|CENTER ON JUVENILE AND CRIMINAL JUSTICE|
|Center on Juvenile and Criminal Justice, 54 Dore Street, San Francisco, CA 94103||Tel: (415) 621-5661 | Fax: (415) 621-5466|
CONTACT: Daniel Macallair
Tel: (415) 621-5661 x310
Despite the lessons of history, Congress stands poised to reunite adults and juveniles in the same prison system. The new juvenile justice legislation calls for the jailing juveniles with adult criminals, and would force states to transfer large numbers of young offenders to adult prisons in order to be eligible for federal funds. Child advocates, law enforcement officials, and criminologists have urged Congress to consider the destructive effects of placing youth in adult jails and prisons a substantial body of research shows that placing youth in adult institutions accentuates criminal behavior after release. 1
In a recent full page advertisement, sheriffs, district attorneys and legal professionals explained why they think the proposed legislation will make their jobs more difficult: "lock up a 13-year old with murderers, rapists and robbers, and guess what he'll want to be when he grows up?"2 Even John DiIulio, head of the conservative Council on Crime in America - a group that has provided much of the statistical and (flawed) analytical support for the juvenile crime bill - doesn't think locking children up with adults is a good idea. DiIulio wrote in The New York Times that "(m)ost kids who get into serious trouble with the law need adult guidance. And they won't find suitable role models in prison. Jailing youth with adult felons under Spartan conditions will merely produce more street gladiators." 3
The most disturbing aspect of the new bill is the well-founded fear that the thousands of young people slated to be placed in adult prisons and jails are more likely to be raped, assaulted, and commit suicide. Surveys have documented the higher risk juveniles face when placed in adult institutions, and people who work with youth know the all-too-familiar stories: In Ohio, a 15-year-old girl is sexually assaulted by a deputy jailer after she is placed in an adult jail for a minor infraction; In Kentucky, 30 minutes after a 15-year-old is put in a jail cell following an argument with his mother, the youth hangs himself. 4 In one year, four children being held in Kentucky jails "for offenses ranging from disorderly conduct, to non-offenses, like running away from home" committed suicide.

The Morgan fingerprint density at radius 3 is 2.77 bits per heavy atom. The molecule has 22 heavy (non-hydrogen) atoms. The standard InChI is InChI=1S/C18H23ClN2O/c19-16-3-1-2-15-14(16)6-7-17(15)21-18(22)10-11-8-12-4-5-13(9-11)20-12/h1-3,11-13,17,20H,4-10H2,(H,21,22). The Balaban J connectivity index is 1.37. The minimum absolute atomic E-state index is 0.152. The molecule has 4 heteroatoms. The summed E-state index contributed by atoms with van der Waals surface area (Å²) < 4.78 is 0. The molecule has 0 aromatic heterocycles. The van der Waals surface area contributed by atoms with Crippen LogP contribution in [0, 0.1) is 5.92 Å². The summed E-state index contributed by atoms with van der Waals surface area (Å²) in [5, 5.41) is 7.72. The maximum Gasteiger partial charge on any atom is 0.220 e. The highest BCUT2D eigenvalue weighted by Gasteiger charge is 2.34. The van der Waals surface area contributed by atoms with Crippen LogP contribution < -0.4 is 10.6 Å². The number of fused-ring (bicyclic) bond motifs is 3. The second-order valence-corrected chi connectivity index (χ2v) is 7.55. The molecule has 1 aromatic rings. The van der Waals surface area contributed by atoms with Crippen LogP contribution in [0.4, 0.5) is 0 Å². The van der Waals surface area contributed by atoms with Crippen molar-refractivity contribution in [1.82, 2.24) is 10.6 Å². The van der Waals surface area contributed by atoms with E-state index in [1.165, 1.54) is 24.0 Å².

While groups as diverse as the American Jail Association to American Civil Liberties Association have lobbied to keep kids out of the reach of adult prisoners, the bills before Congress will result in substantially more youths being imprisoned with adults. It is timely and important to revisit the few statistics on how juveniles fare in adult institutions as Congress considers these dramatic justice system changes.
Even on the less politically charged measure of the number of "inmate-on-inmate" assaults, it is hard to come up with conclusive answer to whether inmates are more likely to be attacked in a juvenile institution or an adult prison. The Corrections Yearbook, an annual survey of the state of America's prisons compiled by the Criminal Justice Institute (CJI), suggests that assault rates vary wildly from state to state. The Yearbook's statistics show: Inmates are seven times more likely to be referred for medical attention due to an inmate assault in an adult prison in Connecticut than in one of the state's juvenile institutions.8 In Oklahoma, inmates are ten times more likely to be referred, and in Kansas, eleven times more likely to see a medical professional due to an attack by another inmate.9 In other states, the stark difference seen here between reported assaults requiring medical attention in juvenile institutions and adult prisons are reversed.10